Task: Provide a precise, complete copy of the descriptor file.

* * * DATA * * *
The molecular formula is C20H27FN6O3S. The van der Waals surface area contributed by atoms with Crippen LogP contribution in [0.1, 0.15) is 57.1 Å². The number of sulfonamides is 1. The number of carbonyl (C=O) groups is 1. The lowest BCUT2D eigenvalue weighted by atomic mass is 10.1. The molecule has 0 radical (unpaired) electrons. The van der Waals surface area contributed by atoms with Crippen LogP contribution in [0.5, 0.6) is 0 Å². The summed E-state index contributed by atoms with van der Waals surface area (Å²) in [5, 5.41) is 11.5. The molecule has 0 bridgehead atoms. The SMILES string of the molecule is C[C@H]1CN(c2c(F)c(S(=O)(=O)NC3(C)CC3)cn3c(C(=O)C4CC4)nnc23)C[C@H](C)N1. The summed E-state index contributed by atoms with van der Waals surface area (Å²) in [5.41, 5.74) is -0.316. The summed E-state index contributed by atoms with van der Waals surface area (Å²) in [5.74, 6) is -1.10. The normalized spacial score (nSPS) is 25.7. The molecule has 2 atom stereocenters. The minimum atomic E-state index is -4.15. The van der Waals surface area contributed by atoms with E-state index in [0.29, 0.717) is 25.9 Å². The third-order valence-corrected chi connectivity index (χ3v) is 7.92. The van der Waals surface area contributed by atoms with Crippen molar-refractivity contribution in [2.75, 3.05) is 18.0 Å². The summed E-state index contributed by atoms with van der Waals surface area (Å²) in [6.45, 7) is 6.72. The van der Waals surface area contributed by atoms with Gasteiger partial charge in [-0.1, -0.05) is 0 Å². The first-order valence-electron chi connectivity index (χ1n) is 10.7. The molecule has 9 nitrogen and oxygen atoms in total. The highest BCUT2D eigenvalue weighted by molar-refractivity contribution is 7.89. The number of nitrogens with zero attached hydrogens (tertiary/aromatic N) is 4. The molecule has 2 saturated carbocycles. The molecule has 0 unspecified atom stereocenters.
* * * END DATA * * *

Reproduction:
The molecular formula is C20H27FN6O3S. The van der Waals surface area contributed by atoms with Crippen LogP contribution in [0.1, 0.15) is 57.1 Å². The number of sulfonamides is 1. The number of carbonyl (C=O) groups is 1. The lowest BCUT2D eigenvalue weighted by atomic mass is 10.1. The molecule has 0 radical (unpaired) electrons. The van der Waals surface area contributed by atoms with Crippen LogP contribution in [0.5, 0.6) is 0 Å². The summed E-state index contributed by atoms with van der Waals surface area (Å²) in [5, 5.41) is 11.5. The molecule has 0 bridgehead atoms. The SMILES string of the molecule is C[C@H]1CN(c2c(F)c(S(=O)(=O)NC3(C)CC3)cn3c(C(=O)C4CC4)nnc23)C[C@H](C)N1. The summed E-state index contributed by atoms with van der Waals surface area (Å²) in [5.41, 5.74) is -0.316. The summed E-state index contributed by atoms with van der Waals surface area (Å²) in [5.74, 6) is -1.10. The normalized spacial score (nSPS) is 25.7. The molecule has 2 atom stereocenters. The minimum atomic E-state index is -4.15. The van der Waals surface area contributed by atoms with E-state index in [0.29, 0.717) is 25.9 Å². The third-order valence-corrected chi connectivity index (χ3v) is 7.92. The van der Waals surface area contributed by atoms with Crippen molar-refractivity contribution in [2.75, 3.05) is 18.0 Å². The summed E-state index contributed by atoms with van der Waals surface area (Å²) in [6.45, 7) is 6.72. The van der Waals surface area contributed by atoms with Gasteiger partial charge in [-0.1, -0.05) is 0 Å². The first-order valence-electron chi connectivity index (χ1n) is 10.7. The molecule has 9 nitrogen and oxygen atoms in total. The highest BCUT2D eigenvalue weighted by molar-refractivity contribution is 7.89. The number of nitrogens with zero attached hydrogens (tertiary/aromatic N) is 4. The molecule has 2 saturated carbocycles. The molecule has 0 unspecified atom stereocenters.